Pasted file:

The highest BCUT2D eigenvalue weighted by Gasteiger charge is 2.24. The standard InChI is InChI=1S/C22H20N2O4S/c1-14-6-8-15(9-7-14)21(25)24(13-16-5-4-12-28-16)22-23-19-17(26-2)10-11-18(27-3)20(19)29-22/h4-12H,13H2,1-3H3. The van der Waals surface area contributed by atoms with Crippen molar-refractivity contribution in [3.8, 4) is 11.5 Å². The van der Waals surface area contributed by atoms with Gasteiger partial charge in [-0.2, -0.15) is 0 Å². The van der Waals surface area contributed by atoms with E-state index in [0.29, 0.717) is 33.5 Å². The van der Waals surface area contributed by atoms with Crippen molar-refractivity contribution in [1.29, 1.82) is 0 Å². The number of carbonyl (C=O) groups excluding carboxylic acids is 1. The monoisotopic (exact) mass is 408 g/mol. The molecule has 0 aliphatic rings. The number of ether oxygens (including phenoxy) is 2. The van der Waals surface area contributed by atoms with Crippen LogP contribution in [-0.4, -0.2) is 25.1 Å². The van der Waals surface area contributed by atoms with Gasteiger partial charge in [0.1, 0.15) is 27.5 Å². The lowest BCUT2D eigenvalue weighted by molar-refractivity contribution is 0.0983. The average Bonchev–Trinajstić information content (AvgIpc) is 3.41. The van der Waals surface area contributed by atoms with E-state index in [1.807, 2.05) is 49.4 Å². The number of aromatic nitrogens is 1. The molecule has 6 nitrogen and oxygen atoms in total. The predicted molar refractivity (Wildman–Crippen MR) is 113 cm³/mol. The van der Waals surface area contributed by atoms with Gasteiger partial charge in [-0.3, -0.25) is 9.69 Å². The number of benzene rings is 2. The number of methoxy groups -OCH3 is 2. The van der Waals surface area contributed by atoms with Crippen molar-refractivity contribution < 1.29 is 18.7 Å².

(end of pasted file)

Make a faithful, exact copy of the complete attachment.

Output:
The highest BCUT2D eigenvalue weighted by Gasteiger charge is 2.24. The standard InChI is InChI=1S/C22H20N2O4S/c1-14-6-8-15(9-7-14)21(25)24(13-16-5-4-12-28-16)22-23-19-17(26-2)10-11-18(27-3)20(19)29-22/h4-12H,13H2,1-3H3. The van der Waals surface area contributed by atoms with Crippen molar-refractivity contribution in [3.8, 4) is 11.5 Å². The van der Waals surface area contributed by atoms with Gasteiger partial charge in [-0.2, -0.15) is 0 Å². The van der Waals surface area contributed by atoms with E-state index in [0.29, 0.717) is 33.5 Å². The van der Waals surface area contributed by atoms with Crippen molar-refractivity contribution in [1.29, 1.82) is 0 Å². The number of carbonyl (C=O) groups excluding carboxylic acids is 1. The monoisotopic (exact) mass is 408 g/mol. The molecule has 0 aliphatic rings. The number of ether oxygens (including phenoxy) is 2. The van der Waals surface area contributed by atoms with Crippen LogP contribution in [-0.4, -0.2) is 25.1 Å². The van der Waals surface area contributed by atoms with Gasteiger partial charge in [0.1, 0.15) is 27.5 Å². The lowest BCUT2D eigenvalue weighted by molar-refractivity contribution is 0.0983. The average Bonchev–Trinajstić information content (AvgIpc) is 3.41. The van der Waals surface area contributed by atoms with E-state index in [1.807, 2.05) is 49.4 Å². The number of aromatic nitrogens is 1. The molecule has 6 nitrogen and oxygen atoms in total. The predicted molar refractivity (Wildman–Crippen MR) is 113 cm³/mol. The van der Waals surface area contributed by atoms with Gasteiger partial charge in [-0.3, -0.25) is 9.69 Å². The number of benzene rings is 2. The number of methoxy groups -OCH3 is 2. The van der Waals surface area contributed by atoms with Crippen molar-refractivity contribution < 1.29 is 18.7 Å².